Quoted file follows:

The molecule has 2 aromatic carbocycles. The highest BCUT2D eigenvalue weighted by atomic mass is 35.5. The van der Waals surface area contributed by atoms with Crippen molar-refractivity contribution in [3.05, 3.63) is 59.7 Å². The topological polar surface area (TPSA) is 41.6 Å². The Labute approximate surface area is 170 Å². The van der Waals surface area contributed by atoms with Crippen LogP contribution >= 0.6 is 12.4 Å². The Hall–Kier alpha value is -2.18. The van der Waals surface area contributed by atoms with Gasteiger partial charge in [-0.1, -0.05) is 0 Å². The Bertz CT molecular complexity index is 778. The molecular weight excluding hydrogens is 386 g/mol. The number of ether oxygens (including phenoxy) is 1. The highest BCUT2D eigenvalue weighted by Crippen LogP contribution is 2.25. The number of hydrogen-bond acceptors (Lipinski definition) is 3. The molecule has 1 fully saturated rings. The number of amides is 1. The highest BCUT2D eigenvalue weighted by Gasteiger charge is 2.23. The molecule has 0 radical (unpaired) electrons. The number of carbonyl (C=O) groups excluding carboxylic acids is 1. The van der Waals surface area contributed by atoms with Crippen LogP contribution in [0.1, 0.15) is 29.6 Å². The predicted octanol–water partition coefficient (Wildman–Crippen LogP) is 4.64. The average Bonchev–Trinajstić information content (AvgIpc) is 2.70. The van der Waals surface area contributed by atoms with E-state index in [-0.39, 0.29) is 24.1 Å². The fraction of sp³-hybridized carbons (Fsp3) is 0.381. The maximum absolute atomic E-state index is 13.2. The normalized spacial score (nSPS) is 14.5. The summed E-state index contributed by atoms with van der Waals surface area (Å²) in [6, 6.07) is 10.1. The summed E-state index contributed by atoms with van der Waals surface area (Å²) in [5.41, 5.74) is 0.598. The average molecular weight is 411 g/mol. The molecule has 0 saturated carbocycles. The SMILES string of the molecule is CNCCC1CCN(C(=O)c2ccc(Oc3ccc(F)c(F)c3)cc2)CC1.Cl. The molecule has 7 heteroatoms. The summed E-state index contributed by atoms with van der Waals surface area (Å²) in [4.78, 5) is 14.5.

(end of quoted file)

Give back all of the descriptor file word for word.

The molecule has 2 aromatic carbocycles. The highest BCUT2D eigenvalue weighted by atomic mass is 35.5. The van der Waals surface area contributed by atoms with Crippen molar-refractivity contribution in [3.05, 3.63) is 59.7 Å². The topological polar surface area (TPSA) is 41.6 Å². The Labute approximate surface area is 170 Å². The van der Waals surface area contributed by atoms with Crippen LogP contribution >= 0.6 is 12.4 Å². The Hall–Kier alpha value is -2.18. The van der Waals surface area contributed by atoms with Gasteiger partial charge in [-0.1, -0.05) is 0 Å². The Bertz CT molecular complexity index is 778. The molecular weight excluding hydrogens is 386 g/mol. The number of ether oxygens (including phenoxy) is 1. The highest BCUT2D eigenvalue weighted by Crippen LogP contribution is 2.25. The number of hydrogen-bond acceptors (Lipinski definition) is 3. The molecule has 1 fully saturated rings. The number of amides is 1. The highest BCUT2D eigenvalue weighted by Gasteiger charge is 2.23. The molecule has 0 radical (unpaired) electrons. The number of carbonyl (C=O) groups excluding carboxylic acids is 1. The van der Waals surface area contributed by atoms with Crippen LogP contribution in [0.1, 0.15) is 29.6 Å². The predicted octanol–water partition coefficient (Wildman–Crippen LogP) is 4.64. The average Bonchev–Trinajstić information content (AvgIpc) is 2.70. The van der Waals surface area contributed by atoms with E-state index in [-0.39, 0.29) is 24.1 Å². The fraction of sp³-hybridized carbons (Fsp3) is 0.381. The maximum absolute atomic E-state index is 13.2. The normalized spacial score (nSPS) is 14.5. The summed E-state index contributed by atoms with van der Waals surface area (Å²) in [6, 6.07) is 10.1. The summed E-state index contributed by atoms with van der Waals surface area (Å²) in [5.41, 5.74) is 0.598. The average molecular weight is 411 g/mol. The molecule has 0 saturated carbocycles. The SMILES string of the molecule is CNCCC1CCN(C(=O)c2ccc(Oc3ccc(F)c(F)c3)cc2)CC1.Cl. The molecule has 7 heteroatoms. The summed E-state index contributed by atoms with van der Waals surface area (Å²) in [4.78, 5) is 14.5.